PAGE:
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The Royal Esquire Club sells its clubhouse to Seattle Public Schools on August 30, 1985.

HistoryLink.org Essay 9525 : Printer-Friendly Format

On August 30, 1985, The Royal Esquire Club, a private African American men's club, sells its clubhouse to Seattle Public Schools for 150,000. The sale is made to make way for the Bailey Gatzert Elementary School. The Royal Esquires will purchase a new clubhouse in Columbia City at 5016 Rainier Avenue S.

In 1952 the club had purchased a frame building at 1254 S Washington for its clubhouse. The Seattle Schools purchased the clubhouse, along with other property between 12th and 14th avenues and Yesler Way and Washington Street, in order to build the new Bailey Gatzert Elementary School. The transaction between the Royal Esquires and the Seattle Public Schools closed on August 30, 1985, with the purchase price of $150,000.  

The private African American men’s club was chartered by Washington State in 1948.  The founders envisioned a place for black men to socialize and contribute positively to the community in a collegial environment. There were no welcoming venues for them in 1948.  The men were Doyle Barner, Frederick Bowmar, William Childress, Freddie Ray and Joe West.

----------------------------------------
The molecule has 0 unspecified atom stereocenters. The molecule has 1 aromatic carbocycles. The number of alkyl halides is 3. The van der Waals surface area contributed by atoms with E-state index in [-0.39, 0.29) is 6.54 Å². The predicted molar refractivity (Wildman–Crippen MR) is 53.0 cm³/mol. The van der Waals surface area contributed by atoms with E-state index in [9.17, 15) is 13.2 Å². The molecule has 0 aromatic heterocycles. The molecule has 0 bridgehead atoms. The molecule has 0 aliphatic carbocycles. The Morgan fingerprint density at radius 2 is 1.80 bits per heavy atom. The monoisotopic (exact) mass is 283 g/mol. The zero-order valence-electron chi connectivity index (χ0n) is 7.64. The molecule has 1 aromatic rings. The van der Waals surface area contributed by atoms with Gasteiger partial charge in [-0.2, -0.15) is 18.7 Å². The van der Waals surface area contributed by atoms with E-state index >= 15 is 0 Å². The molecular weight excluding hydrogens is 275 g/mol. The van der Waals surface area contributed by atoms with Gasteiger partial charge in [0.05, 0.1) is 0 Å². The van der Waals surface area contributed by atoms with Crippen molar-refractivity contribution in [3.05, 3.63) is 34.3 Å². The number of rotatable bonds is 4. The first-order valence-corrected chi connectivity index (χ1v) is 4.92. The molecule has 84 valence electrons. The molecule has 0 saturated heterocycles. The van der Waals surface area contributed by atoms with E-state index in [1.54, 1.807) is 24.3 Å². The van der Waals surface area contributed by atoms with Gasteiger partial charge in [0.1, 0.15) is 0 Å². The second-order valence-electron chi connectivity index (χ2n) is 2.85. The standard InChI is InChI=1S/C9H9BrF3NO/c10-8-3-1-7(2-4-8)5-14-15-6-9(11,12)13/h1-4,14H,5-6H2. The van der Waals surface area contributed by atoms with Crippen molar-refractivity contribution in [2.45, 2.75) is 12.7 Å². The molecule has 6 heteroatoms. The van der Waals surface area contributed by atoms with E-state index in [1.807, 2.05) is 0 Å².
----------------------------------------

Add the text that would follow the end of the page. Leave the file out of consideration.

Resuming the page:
In 1985, after the sale to the Seattle Public Schools, the club purchased a pool/bingo hall in Columbia City at 5019 Rainier Avenue South. Here they continue to socialize, dance, and sip cocktails among friends.  Their contributions to the community have included thousands of dollars in scholarships to high school students for higher education, fundraisers for community projects and opening their doors to the public for educational and business workshops.

Sources:
Anny Chung Brothers, Property Management Office, Seattle Public Schools;   Mary Henry interview with Marvin Vanderhost; Royal Esquire Club website accessed August 16, 2010 (http://www.royalesquiresclub.com/).


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Related Topics: Organizations | Black Americans | Buildings |

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The Royal Esquire Club, 5016 Rainier Avenue S, Seattle, August 2010
Photo by Sharon Henry


 
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